Bath salts always make for a great homemade gift. They are simple, elegant, and super easy to throw together.
But have you ever considered taking it one step further and turning a beautiful bath salts recipe into a even more beautiful bath salt cake recipe?
These pink Himalayan bath salt flowers are just gorgeous. Time to give them a go!
How to Make Pink Himalayan Floral Bath Salt Cakes
What You Need
- 1/3 Cup Epsom Salt
- 1/3 Cup Fine Pink Himalayan Salt
- 1/3 Cup Bi-Carb Soda (Sifted)
- 1tsp Carrier Oil*
- 10-20 Drops Essential Oil or Fragrance Oil
- 2 Tsp Water*
- Mouldtastic Mix & Press Value Pack silicone mould set
- Mixing Bowl and Spoon
- Tray lined with Grease-Proof Baking Paper
Add Epsom salts, pink Himalayan salt, and sifted baking soda into a bowl (make sure it’s not a plastic bowl if you are using essential oils) and mix well.
Add carrier oil, essential oils and water, and then stir until fully incorporated. Your mixture should be damp but not so soggy that the salt starts to dissolve.
Spoon some salt mixture into a mould and use your fingers to push it down firmly into the details of the mold. Then keep filling the remainder of the mould until it’s full and pack your mixture down level with the rim of the mould (don’t force too much of the mixture in or your mould may be misshapen).
Slowly and carefully turn your mould over and turn out your salt cake out onto the top left of your paper-lined tray. Tapping the back of the mould with the length of your index finger will help your salt cake release, as well as lightly squeezing the edges of the mould as you lift it away.
Repeat steps 1-3 until all of your Epsom salt mixture is gone.
Set your salt cakes aside to dry for 12-24 hours.
Directions for Use
To use, lay all of your cakes in the base of your bath tub (or 1-2 cakes in a bucket for a relaxing foot soak) and fill with water. Swirl your arm through the water to break up the cakes and help the salts dissolve. Then hop in and relax.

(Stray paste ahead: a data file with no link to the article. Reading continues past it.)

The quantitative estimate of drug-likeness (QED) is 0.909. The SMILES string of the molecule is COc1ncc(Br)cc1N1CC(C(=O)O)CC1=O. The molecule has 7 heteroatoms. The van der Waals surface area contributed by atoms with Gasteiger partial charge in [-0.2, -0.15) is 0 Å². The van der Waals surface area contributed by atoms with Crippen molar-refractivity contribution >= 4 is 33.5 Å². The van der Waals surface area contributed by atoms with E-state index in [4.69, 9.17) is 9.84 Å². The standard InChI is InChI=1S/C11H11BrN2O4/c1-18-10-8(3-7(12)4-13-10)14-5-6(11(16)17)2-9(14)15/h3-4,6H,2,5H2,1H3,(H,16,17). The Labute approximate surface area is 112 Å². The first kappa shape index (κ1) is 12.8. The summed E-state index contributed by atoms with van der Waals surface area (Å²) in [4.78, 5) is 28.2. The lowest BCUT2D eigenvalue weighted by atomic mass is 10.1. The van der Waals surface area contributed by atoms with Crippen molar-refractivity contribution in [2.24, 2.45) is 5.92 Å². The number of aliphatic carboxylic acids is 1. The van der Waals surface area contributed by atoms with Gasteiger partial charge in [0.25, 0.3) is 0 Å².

Store your bath salt cakes in a plastic zip-lock bag for color and scent longevity.
To give as a gift, place salt cakes in a cellophane bag and tie off with a pretty ribbon.
To increase the storage longevity of your bath salt cakes, do not use water from the tap in the recipe. This can lead to mould growth. Instead we recommend demineralised water (available from the supermarket), or water that has been boiled and then cooled.
As this recipe uses essential oils, we have included a carrier oil for dilution purposes. Essential oils should always be diluted, especially in the bath (where they have access to all sorts of nooks and crannies they might not ordinarily have).
Common carrier oils include fractionated or liquid coconut oil (MCT), jojoba oil, sweet almond oil (beware of nut allergies if you are giving these bath salt cakes as a gift), grapeseed oil, avocado oil, and the list goes on.
If your salt cake crumbles out of the mold, your salt mixture is too dry or you haven’t compressed the mixture tightly enough into the mold. Try pressing it down harder, or add a small amount of water or carrier oil and try again.
If your salt cake does not remove at all from your mould, your mixture is too wet. Add some more salt and try again.
Use a Different Mould
Looking for some inspiration? Use this recipe to make some bath salt roses with our Single Cavity Rose Mould.